Buchheit proposes one action that Greece could take — a “Mopping-Up Law” which would essentially change the payment terms on untendered bonds so that they were the same as the payments being received by bondholders who tendered into the exchange. There are many others: a sovereign country can change its own law pretty much any way it likes. And although there would surely be legal challenges if it tried to do so, I don’t think there’s anybody who’s optimistic such challenges would succeed.
If there were any investors out there, 18 months ago, who didn’t realize that Greece’s debt terms can be changed by fiat, there weren’t any after Buchheit’s paper came out. So when Morgenson says that investors “will” flee the market when they work this out, she’s at least 18 months behind the curve. And indeed one of the big reasons why Greece’s debt is held overwhelmingly by banks rather than by institutional bond investors is precisely this one.
More generally, Morgenson’s simply wrong when she says that the treatment of CDS is a “a big point of contention” in this restructuring. She’s been talking to an unknown number of “investors” and “money managers”; the only one she names is David Kotok, of Cumberland Advisors. But as everybody involved in the Greece deal knows, institutional investors in general, and American institutional investors in particular, are essentially an afterthought here; the deal will succeed or fail based entirely on the degree to which it’s embraced by Europe’s banks.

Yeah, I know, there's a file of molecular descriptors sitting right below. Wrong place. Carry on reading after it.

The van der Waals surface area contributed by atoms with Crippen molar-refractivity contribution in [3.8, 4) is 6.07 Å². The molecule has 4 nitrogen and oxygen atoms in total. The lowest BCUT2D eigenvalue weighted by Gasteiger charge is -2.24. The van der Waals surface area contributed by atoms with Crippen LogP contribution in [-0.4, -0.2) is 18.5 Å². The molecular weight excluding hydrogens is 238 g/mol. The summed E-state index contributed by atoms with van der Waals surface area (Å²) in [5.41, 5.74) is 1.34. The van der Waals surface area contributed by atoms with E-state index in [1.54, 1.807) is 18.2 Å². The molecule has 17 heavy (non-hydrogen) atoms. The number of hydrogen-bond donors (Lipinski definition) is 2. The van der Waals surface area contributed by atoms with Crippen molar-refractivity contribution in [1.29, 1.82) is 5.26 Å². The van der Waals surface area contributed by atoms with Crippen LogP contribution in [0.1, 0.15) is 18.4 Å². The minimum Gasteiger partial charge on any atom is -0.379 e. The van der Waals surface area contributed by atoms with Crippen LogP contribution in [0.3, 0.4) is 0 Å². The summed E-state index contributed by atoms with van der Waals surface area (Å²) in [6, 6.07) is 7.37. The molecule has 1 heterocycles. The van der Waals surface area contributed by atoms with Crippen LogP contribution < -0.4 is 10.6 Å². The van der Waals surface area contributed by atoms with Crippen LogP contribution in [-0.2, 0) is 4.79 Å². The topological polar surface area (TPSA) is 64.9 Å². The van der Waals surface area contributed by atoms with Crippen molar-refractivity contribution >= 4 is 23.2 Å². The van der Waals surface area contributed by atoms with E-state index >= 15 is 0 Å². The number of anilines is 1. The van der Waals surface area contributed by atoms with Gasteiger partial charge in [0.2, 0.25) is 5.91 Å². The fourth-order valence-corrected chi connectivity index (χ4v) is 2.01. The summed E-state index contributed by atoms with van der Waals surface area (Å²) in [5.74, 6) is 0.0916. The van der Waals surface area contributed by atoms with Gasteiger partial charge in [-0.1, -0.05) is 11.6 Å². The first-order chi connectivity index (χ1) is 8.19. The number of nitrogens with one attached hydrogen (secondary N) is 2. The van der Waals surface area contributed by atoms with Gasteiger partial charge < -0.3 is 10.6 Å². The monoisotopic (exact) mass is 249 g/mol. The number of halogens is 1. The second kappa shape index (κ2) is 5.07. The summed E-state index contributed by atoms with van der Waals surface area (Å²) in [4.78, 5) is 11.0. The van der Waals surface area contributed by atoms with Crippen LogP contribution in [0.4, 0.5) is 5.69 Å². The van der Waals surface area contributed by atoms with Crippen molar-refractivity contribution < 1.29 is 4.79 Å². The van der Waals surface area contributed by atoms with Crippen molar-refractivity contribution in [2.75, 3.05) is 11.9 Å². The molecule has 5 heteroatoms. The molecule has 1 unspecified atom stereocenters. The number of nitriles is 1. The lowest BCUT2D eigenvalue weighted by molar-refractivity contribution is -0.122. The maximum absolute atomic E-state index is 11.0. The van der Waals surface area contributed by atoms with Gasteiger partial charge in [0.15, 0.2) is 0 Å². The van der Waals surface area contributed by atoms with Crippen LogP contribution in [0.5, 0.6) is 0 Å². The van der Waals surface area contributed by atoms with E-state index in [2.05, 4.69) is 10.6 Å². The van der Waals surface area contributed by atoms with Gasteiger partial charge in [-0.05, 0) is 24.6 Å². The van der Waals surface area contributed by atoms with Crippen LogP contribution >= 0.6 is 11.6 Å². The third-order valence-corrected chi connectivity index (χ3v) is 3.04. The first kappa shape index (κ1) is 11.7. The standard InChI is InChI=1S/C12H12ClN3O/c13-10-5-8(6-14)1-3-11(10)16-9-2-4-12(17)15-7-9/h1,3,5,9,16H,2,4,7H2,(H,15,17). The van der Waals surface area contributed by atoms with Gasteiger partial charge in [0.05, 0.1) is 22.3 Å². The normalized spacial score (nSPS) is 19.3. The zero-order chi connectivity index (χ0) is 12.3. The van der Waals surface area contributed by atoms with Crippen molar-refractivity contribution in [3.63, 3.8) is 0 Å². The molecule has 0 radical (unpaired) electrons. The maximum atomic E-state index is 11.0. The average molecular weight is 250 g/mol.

The funniest part of Morgenson’s article is this:
Investors who own Greek debt and have bought insurance on it, in the form of credit default swaps, wonder why they should accept the offer that’s on the table…
The discussions with BNP Paribas confirm the view of some investors that credit default swaps are not insurance at all.
Does Morgenson really believe that CDS is an insurance product and used that way by investors? That there’s a bunch of bond investors out there who bought Greek bonds, and then, rather then selling those bonds, bought protection on them instead, using that protection as insurance against a bond default?
The truth of the matter is that the set of “investors who own Greek debt and have bought insurance on it, in the form of credit default swaps” is utterly minuscule, and that every single member of that set is a highly sophisticated player who knows all about issues surrounding Greek domestic law and the potential problems with this kind of basis trade. The last thing that any of them need or want is Gretchen Morgenson going to bat for them on the front page of the Sunday business section of the NYT. And their plight is certainly not of interest to the NYT’s readership as a whole.
Update: Just when you thought this whole thing couldn’t get any sillier, it now emerges that BNP might not actually be advising the Greek government after all! Athens News reported on November 6 that Greece “has terminated its collaboration” with BNP, Deutsche Bank, and HSBC.